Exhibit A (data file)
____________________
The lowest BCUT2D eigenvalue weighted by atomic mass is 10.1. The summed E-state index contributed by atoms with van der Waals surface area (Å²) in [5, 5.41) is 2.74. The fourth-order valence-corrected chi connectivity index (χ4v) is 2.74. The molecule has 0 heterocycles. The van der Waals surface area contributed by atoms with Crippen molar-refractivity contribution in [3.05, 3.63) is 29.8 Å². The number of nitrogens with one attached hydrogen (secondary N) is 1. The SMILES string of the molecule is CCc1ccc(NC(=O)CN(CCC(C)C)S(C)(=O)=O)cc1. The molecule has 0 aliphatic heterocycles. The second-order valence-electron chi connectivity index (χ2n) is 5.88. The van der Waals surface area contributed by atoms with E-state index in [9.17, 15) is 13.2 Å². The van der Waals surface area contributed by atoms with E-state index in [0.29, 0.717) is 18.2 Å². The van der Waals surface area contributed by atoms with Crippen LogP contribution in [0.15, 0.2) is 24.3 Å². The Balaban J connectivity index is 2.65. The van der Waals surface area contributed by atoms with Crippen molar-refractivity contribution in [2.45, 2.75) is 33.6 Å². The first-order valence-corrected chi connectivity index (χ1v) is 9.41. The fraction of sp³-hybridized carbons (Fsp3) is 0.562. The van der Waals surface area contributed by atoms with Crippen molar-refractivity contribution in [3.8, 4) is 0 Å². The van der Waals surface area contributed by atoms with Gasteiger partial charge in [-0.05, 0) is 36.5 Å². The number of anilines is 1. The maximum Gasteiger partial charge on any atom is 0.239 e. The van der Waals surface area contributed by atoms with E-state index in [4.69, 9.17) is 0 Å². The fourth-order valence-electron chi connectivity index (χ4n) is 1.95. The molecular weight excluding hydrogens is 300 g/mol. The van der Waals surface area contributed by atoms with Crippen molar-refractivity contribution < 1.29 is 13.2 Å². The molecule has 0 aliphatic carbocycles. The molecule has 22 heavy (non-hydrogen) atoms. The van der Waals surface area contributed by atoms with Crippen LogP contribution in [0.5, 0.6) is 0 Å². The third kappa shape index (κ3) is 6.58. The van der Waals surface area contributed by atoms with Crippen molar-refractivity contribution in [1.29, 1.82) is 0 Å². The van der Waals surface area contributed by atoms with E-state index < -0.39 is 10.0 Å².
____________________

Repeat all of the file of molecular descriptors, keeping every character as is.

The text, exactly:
The lowest BCUT2D eigenvalue weighted by atomic mass is 10.1. The summed E-state index contributed by atoms with van der Waals surface area (Å²) in [5, 5.41) is 2.74. The fourth-order valence-corrected chi connectivity index (χ4v) is 2.74. The molecule has 0 heterocycles. The van der Waals surface area contributed by atoms with Crippen molar-refractivity contribution in [3.05, 3.63) is 29.8 Å². The number of nitrogens with one attached hydrogen (secondary N) is 1. The SMILES string of the molecule is CCc1ccc(NC(=O)CN(CCC(C)C)S(C)(=O)=O)cc1. The molecule has 0 aliphatic heterocycles. The second-order valence-electron chi connectivity index (χ2n) is 5.88. The van der Waals surface area contributed by atoms with E-state index in [9.17, 15) is 13.2 Å². The van der Waals surface area contributed by atoms with E-state index in [0.29, 0.717) is 18.2 Å². The van der Waals surface area contributed by atoms with Crippen LogP contribution in [0.15, 0.2) is 24.3 Å². The Balaban J connectivity index is 2.65. The van der Waals surface area contributed by atoms with Crippen molar-refractivity contribution in [2.45, 2.75) is 33.6 Å². The first-order valence-corrected chi connectivity index (χ1v) is 9.41. The fraction of sp³-hybridized carbons (Fsp3) is 0.562. The van der Waals surface area contributed by atoms with Crippen molar-refractivity contribution in [3.8, 4) is 0 Å². The van der Waals surface area contributed by atoms with Gasteiger partial charge in [-0.05, 0) is 36.5 Å². The number of anilines is 1. The maximum Gasteiger partial charge on any atom is 0.239 e. The van der Waals surface area contributed by atoms with E-state index in [4.69, 9.17) is 0 Å². The fourth-order valence-electron chi connectivity index (χ4n) is 1.95. The molecular weight excluding hydrogens is 300 g/mol. The van der Waals surface area contributed by atoms with Crippen molar-refractivity contribution < 1.29 is 13.2 Å². The molecule has 0 aliphatic carbocycles. The molecule has 22 heavy (non-hydrogen) atoms. The van der Waals surface area contributed by atoms with Crippen LogP contribution in [0.5, 0.6) is 0 Å². The third kappa shape index (κ3) is 6.58. The van der Waals surface area contributed by atoms with Crippen molar-refractivity contribution in [1.29, 1.82) is 0 Å². The van der Waals surface area contributed by atoms with E-state index < -0.39 is 10.0 Å².